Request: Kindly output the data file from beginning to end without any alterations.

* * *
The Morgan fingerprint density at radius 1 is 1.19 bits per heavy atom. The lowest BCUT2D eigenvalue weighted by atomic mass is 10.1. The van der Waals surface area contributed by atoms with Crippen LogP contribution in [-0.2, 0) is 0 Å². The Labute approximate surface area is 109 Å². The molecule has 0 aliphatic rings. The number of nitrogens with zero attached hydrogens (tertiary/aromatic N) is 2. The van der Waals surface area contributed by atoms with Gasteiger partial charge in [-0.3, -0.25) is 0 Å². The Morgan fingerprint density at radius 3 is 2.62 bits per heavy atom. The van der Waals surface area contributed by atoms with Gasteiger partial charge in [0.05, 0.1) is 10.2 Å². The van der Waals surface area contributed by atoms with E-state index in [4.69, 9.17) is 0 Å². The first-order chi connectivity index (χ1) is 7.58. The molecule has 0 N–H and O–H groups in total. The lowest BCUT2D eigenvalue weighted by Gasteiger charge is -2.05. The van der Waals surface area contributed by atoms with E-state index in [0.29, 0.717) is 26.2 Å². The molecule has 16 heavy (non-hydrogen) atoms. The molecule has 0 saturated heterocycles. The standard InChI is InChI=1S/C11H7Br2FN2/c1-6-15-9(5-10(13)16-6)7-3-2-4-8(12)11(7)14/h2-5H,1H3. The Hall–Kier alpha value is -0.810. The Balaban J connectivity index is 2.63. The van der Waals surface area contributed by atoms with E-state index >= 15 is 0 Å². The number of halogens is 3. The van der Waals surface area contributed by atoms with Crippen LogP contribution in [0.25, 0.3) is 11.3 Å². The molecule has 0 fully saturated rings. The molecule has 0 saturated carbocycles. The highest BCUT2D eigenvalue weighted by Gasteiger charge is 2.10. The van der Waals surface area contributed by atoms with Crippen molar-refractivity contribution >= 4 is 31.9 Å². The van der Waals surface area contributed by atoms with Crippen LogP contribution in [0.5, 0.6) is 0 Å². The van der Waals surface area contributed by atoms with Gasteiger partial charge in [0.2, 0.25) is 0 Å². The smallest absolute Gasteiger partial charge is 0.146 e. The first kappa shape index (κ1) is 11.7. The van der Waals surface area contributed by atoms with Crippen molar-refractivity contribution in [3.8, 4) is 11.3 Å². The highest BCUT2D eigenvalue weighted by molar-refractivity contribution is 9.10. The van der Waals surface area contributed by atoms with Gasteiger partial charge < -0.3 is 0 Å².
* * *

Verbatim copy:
The Morgan fingerprint density at radius 1 is 1.19 bits per heavy atom. The lowest BCUT2D eigenvalue weighted by atomic mass is 10.1. The van der Waals surface area contributed by atoms with Crippen LogP contribution in [-0.2, 0) is 0 Å². The Labute approximate surface area is 109 Å². The molecule has 0 aliphatic rings. The number of nitrogens with zero attached hydrogens (tertiary/aromatic N) is 2. The van der Waals surface area contributed by atoms with Gasteiger partial charge in [-0.3, -0.25) is 0 Å². The Morgan fingerprint density at radius 3 is 2.62 bits per heavy atom. The van der Waals surface area contributed by atoms with Gasteiger partial charge in [0.05, 0.1) is 10.2 Å². The van der Waals surface area contributed by atoms with E-state index in [4.69, 9.17) is 0 Å². The first-order chi connectivity index (χ1) is 7.58. The molecule has 0 N–H and O–H groups in total. The lowest BCUT2D eigenvalue weighted by Gasteiger charge is -2.05. The van der Waals surface area contributed by atoms with E-state index in [0.29, 0.717) is 26.2 Å². The molecule has 16 heavy (non-hydrogen) atoms. The molecule has 0 saturated heterocycles. The standard InChI is InChI=1S/C11H7Br2FN2/c1-6-15-9(5-10(13)16-6)7-3-2-4-8(12)11(7)14/h2-5H,1H3. The Hall–Kier alpha value is -0.810. The Balaban J connectivity index is 2.63. The van der Waals surface area contributed by atoms with E-state index >= 15 is 0 Å². The number of halogens is 3. The van der Waals surface area contributed by atoms with Crippen LogP contribution in [0.25, 0.3) is 11.3 Å². The molecule has 0 fully saturated rings. The molecule has 0 saturated carbocycles. The highest BCUT2D eigenvalue weighted by Gasteiger charge is 2.10. The van der Waals surface area contributed by atoms with Crippen molar-refractivity contribution >= 4 is 31.9 Å². The van der Waals surface area contributed by atoms with Crippen LogP contribution in [0.5, 0.6) is 0 Å². The van der Waals surface area contributed by atoms with Gasteiger partial charge in [0.2, 0.25) is 0 Å². The smallest absolute Gasteiger partial charge is 0.146 e. The first kappa shape index (κ1) is 11.7. The van der Waals surface area contributed by atoms with Crippen molar-refractivity contribution in [3.8, 4) is 11.3 Å². The highest BCUT2D eigenvalue weighted by molar-refractivity contribution is 9.10. The van der Waals surface area contributed by atoms with Gasteiger partial charge < -0.3 is 0 Å².